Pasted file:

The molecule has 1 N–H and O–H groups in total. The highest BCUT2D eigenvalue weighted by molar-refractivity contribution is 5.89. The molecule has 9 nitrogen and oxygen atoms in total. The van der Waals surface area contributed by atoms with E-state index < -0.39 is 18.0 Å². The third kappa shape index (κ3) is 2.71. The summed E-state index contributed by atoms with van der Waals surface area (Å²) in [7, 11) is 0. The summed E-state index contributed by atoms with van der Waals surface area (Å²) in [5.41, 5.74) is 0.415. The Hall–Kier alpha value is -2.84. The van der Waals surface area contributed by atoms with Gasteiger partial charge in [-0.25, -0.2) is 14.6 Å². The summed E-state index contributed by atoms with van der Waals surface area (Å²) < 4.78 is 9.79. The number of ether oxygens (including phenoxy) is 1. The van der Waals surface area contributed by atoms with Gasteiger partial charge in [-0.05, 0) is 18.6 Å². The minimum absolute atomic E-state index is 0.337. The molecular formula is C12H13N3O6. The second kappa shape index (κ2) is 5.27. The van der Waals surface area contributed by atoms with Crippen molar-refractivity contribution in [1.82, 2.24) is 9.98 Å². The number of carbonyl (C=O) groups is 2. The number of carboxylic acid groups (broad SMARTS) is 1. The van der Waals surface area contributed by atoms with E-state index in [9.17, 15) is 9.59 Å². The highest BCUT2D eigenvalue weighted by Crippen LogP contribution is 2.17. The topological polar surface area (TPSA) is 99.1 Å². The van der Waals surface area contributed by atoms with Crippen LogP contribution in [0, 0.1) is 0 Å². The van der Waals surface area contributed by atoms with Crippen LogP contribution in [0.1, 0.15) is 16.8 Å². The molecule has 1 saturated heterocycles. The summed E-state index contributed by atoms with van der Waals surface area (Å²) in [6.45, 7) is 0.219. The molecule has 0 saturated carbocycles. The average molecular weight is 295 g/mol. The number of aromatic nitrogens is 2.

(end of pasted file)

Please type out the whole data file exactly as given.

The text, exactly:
The molecule has 1 N–H and O–H groups in total. The highest BCUT2D eigenvalue weighted by molar-refractivity contribution is 5.89. The molecule has 9 nitrogen and oxygen atoms in total. The van der Waals surface area contributed by atoms with E-state index < -0.39 is 18.0 Å². The third kappa shape index (κ3) is 2.71. The summed E-state index contributed by atoms with van der Waals surface area (Å²) in [7, 11) is 0. The summed E-state index contributed by atoms with van der Waals surface area (Å²) in [5.41, 5.74) is 0.415. The Hall–Kier alpha value is -2.84. The van der Waals surface area contributed by atoms with Gasteiger partial charge in [-0.25, -0.2) is 14.6 Å². The summed E-state index contributed by atoms with van der Waals surface area (Å²) < 4.78 is 9.79. The number of ether oxygens (including phenoxy) is 1. The van der Waals surface area contributed by atoms with Gasteiger partial charge in [-0.05, 0) is 18.6 Å². The minimum absolute atomic E-state index is 0.337. The molecular formula is C12H13N3O6. The second kappa shape index (κ2) is 5.27. The van der Waals surface area contributed by atoms with Crippen molar-refractivity contribution in [1.82, 2.24) is 9.98 Å². The number of carbonyl (C=O) groups is 2. The number of carboxylic acid groups (broad SMARTS) is 1. The van der Waals surface area contributed by atoms with E-state index in [9.17, 15) is 9.59 Å². The highest BCUT2D eigenvalue weighted by Crippen LogP contribution is 2.17. The topological polar surface area (TPSA) is 99.1 Å². The van der Waals surface area contributed by atoms with Crippen LogP contribution in [0, 0.1) is 0 Å². The van der Waals surface area contributed by atoms with Crippen LogP contribution in [0.1, 0.15) is 16.8 Å². The molecule has 1 saturated heterocycles. The summed E-state index contributed by atoms with van der Waals surface area (Å²) in [6.45, 7) is 0.219. The molecule has 0 saturated carbocycles. The average molecular weight is 295 g/mol. The number of aromatic nitrogens is 2.